What can and must we expect at COP26? Listen to CNA's The Climate Conversations:

It will also be pushing for agreement on a cover statement, which will include a whole raft of issues.

At this point, it is a long list of issues ranging from human rights, youth engagement and a just transition to more technical and procedural issues, such as how to recalibrate countries’ climate commitments and actions each year and how to ensure finance flows to adaptation, not just mitigation.

A “High Ambition Coalition” is emerging, led by the Climate Vulnerability Forum, a group of around 20 countries facing high risks and sometimes existential threats from climate change.

They have called for a Climate Emergency Pact that would include: A plan to deliver finance to help them adapt to climate change over the next few years, an agreement to increase those funds beyond that period, progress on finance involving loss and damage from climate change, an agreement on carbon markets and a process for raising countries’ commitments each year until the world is on track.

Now, in the second week, government ministers from around the world are becoming personally involved in loosening log jams and taking over from their negotiators.


The gulf between what’s happening inside the negotiations and what press releases from events outside the negotiating rooms are saying could widen.

Inside, negotiators cannot agree on billions of dollars in climate finance expected to flow from wealthy countries to help poorer countries. Yet on the outside, press releases discussing trillions of dollars in private investment committed to net zero emissions imply the problem is fixed.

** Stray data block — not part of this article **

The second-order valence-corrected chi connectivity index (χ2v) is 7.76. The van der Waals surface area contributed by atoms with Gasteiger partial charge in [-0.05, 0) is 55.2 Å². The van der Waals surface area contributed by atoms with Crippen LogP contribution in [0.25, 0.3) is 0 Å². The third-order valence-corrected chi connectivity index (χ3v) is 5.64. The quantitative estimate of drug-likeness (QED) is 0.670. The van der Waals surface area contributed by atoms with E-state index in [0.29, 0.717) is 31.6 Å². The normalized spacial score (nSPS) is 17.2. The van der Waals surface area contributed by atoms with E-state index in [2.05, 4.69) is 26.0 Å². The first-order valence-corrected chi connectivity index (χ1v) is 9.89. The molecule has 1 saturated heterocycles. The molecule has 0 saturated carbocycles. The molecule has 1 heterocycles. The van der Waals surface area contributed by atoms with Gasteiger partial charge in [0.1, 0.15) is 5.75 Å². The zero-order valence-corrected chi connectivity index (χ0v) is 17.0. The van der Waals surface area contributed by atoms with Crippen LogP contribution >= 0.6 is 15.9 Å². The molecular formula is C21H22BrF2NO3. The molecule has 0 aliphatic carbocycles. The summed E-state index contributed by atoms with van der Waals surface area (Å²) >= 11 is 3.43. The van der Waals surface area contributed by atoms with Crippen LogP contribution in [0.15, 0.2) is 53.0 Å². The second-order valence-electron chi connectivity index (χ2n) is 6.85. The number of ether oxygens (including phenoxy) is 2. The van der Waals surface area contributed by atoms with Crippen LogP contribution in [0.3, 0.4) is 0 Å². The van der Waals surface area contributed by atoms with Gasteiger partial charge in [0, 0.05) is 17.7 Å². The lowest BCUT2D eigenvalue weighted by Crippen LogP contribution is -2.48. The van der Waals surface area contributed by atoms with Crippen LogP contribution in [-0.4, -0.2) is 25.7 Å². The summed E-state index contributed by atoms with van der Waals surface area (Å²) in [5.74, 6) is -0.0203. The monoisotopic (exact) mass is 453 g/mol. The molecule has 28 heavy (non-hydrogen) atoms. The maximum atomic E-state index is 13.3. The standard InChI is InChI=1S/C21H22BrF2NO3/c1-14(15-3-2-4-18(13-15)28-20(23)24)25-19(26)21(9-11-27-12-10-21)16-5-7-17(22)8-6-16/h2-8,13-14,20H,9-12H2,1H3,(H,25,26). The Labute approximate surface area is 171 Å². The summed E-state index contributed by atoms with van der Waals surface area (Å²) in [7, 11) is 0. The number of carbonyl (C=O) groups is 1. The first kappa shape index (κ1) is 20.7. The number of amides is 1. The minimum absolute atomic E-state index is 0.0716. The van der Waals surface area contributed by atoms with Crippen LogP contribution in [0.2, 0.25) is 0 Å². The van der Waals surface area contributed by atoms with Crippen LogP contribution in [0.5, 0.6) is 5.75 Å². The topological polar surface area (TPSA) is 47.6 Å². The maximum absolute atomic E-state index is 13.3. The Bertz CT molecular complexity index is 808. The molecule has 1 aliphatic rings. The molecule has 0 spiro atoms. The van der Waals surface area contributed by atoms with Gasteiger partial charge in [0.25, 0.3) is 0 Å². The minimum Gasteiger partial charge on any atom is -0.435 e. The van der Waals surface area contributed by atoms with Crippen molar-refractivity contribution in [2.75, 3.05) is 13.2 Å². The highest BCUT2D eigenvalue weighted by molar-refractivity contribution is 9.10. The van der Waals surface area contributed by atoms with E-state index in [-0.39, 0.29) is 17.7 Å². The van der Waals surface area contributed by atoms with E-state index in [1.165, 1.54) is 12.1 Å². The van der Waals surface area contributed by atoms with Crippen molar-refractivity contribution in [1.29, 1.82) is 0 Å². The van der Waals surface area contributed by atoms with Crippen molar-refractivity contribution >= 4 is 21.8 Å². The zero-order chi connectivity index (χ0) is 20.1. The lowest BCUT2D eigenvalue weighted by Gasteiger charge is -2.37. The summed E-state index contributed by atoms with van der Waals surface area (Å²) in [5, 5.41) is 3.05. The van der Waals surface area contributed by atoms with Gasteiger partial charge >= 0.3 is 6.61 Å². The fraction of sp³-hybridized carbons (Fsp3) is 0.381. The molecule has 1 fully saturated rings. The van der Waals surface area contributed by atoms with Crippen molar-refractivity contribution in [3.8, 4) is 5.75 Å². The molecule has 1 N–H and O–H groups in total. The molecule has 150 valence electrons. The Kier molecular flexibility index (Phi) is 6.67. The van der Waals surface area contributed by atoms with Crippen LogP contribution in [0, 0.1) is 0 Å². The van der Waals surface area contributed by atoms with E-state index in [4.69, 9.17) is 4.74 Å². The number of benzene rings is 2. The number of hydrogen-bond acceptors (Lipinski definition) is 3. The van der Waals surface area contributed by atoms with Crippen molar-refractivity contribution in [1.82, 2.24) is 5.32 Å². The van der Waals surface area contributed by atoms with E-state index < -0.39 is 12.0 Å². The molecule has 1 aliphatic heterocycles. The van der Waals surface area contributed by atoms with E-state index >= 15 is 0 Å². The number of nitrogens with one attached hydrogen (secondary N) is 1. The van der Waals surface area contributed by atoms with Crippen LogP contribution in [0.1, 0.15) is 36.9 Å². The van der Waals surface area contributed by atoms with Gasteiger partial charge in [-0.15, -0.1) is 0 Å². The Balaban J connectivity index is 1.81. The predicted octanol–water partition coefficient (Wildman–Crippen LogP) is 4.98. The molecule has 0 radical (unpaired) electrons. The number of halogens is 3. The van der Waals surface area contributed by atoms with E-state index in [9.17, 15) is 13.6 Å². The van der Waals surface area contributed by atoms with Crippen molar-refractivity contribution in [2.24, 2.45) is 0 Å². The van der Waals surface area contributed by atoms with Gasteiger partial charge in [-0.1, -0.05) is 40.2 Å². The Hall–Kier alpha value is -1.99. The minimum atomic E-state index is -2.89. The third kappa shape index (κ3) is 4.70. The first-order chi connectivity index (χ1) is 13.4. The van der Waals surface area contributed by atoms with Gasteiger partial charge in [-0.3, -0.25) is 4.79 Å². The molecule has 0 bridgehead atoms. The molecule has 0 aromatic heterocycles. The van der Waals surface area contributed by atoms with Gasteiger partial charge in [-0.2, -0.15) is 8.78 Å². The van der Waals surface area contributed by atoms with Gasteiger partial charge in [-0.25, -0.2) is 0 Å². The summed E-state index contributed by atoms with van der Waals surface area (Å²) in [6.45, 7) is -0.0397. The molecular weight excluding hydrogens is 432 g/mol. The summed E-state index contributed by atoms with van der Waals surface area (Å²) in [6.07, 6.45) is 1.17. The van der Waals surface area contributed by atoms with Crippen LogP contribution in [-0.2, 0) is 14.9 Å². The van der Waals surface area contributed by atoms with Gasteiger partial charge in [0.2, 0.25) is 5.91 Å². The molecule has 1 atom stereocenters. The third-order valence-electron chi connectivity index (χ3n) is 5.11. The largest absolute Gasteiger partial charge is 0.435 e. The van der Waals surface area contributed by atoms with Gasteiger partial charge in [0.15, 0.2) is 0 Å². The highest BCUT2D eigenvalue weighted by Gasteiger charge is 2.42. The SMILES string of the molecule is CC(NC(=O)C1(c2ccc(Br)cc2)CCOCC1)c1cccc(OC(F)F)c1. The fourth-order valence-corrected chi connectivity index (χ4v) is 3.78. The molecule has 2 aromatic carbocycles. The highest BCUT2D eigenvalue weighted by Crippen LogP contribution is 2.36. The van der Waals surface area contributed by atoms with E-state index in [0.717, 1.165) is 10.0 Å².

And on the outside, while some analysts tally commitments to see if each gets the world closer to a trajectory that keeps warming under 1.5 degrees Celsius, inside discussions on transparency and reporting on climate progress are stalled.

Minister Grace Fu delivers Singapore's national statement to COP26 in Glasgow on Nov 9, 2021.

But the atmosphere is not all bleak. There is optimism that agreement on carbon markets may be found after painfully elongated talks at the summits two years ago in Madrid and three years ago in Katowice.

Ultimately, the Glasgow conference can only be called a success when emissions start to slow and reverse and wealthy nations are able to put finance and real support behind poorer communities’ adaptation so they can become more resilient to the climate-driven crises still to come.


While all of this is resolved, think about this: In every meeting I have been in – with green banks in developing countries and their micro-entrepreneurs, Silicon Valley CEOs, finance chiefs, management consultancies and mayors – there is an additional concern that goes beyond the need for better policy, new regulation and a braver political class.

Their concern is about the talent pipeline, or its absence.

As every country, company, fund and bank shifts to a net zero pathway, the world will need engineers, data analysts, policy experts and planners to plot the course and lead.

The transition is underway, Glasgow needs to deliver and the world needs to train and prepare for the sprint to 2030 in a race to zero emissions.

Rachel Kyte is dean of the Fletcher School at Tufts University. This commentary first appeared on The Conversation.

Source: CNA/ep


Also worth reading